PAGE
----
Multigenerational Workforce Diversity
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- 1. GENERATIONS IN THE WORKPLACE
The Nurse Administrators Role in Maintaining Generational Competency
Charlyanne M. Nester, BSN, RN
Current workforce is diverse
Four distinct generations
The Silent Generation
The Baby Boomers
Differing goals, expectations, and teaching-learning styles lead to conflicts in the workplace, interpersonal tension, decreased job satisfaction and decreased productivity
3. Description of the Issue
Behaviors derive from values and values affect how work is conducted
Generational membership is a key variable to the determination of behavior (Hu, Herrick, & Hogdin, 2004, p. 335).
Diversity can have a positive affect on an organization
Negative experiences (conflicts) decrease productivity and satisfaction
4. Cause of the Issue
Four distinct generations working side by side
Values based on events, social norms, and hardships during formative years
The Silent Generation (1922-1945):
Uniformity, discipline, a sacrifice
The Baby Boomers (1945-1960):
Independent, critical thinkers, free-spirited, skeptical of Government, materialistic
5. Causes cont.
Generation X (1960-1980):
Latch-Key, assertive, self-reliant, self-directive
Generation Y (after 1980):
Sociable, confident, optimistic, talented, well-educated, collaborative, open-minded, achievement oriented
6. Significance of the Issue
Global shortage of nurses, expected to increase
Increase average age of nurses expected to retire before age 65
Fewer admission seats in nursing programs
20% of new nurses will leave the profession of nursing within 3 years of graduating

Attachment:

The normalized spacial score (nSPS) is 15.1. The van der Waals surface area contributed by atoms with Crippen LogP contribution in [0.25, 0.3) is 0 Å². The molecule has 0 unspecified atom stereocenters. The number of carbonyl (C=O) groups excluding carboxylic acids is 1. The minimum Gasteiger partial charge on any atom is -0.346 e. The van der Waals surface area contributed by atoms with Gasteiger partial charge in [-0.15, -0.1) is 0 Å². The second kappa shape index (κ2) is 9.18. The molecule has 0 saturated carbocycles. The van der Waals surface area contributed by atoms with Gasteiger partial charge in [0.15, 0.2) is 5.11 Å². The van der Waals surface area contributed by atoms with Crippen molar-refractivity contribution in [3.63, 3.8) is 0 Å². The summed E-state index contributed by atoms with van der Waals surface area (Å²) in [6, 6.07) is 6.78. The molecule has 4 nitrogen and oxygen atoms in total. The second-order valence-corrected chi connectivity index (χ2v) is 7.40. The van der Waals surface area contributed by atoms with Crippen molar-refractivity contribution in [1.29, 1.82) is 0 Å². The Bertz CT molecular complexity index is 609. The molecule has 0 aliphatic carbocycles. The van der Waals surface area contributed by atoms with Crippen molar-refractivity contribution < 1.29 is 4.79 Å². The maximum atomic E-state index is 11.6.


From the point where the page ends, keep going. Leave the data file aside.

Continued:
Generation Y nurses are disengaging from the profession due to negative attitudes of older nurses
7. Literature Review
Communication styles of the multigenerational team
Job satisfaction and retention
Stress and conflict in the workplace
Carefronting as a strategy
8. Nurse Administrator Intervention
The importance of creating an environment that encourages individuals to want to be a part of the profession
Mentoring and coaching
9. Strategies for Coaching
Professional and official
Tangible rewards, valuing and respect
Remind them of the impact they make on the lives of othersto provide purpose and meaning
Recognition and rewards (pay for performance)
Offer mentor roles for younger nurses
Be mindful of role overload
10. Strategies for Coaching
Provide and support education and career-development opportunities
Provide individual tasks, allow independent work
Autonomy, shared governance
Coaching, mentoring, intensive support
Personal, immediate feedback
Promote an environment where all perspectives are valued
Be aware of personal bias
Develop teams with patient care as the focal point
Despite the differences between the generations, all individuals seek the same thing from their managers: clearly set goals, challenging work, accurate and timely feedback, praise, and rewards for a job well done.
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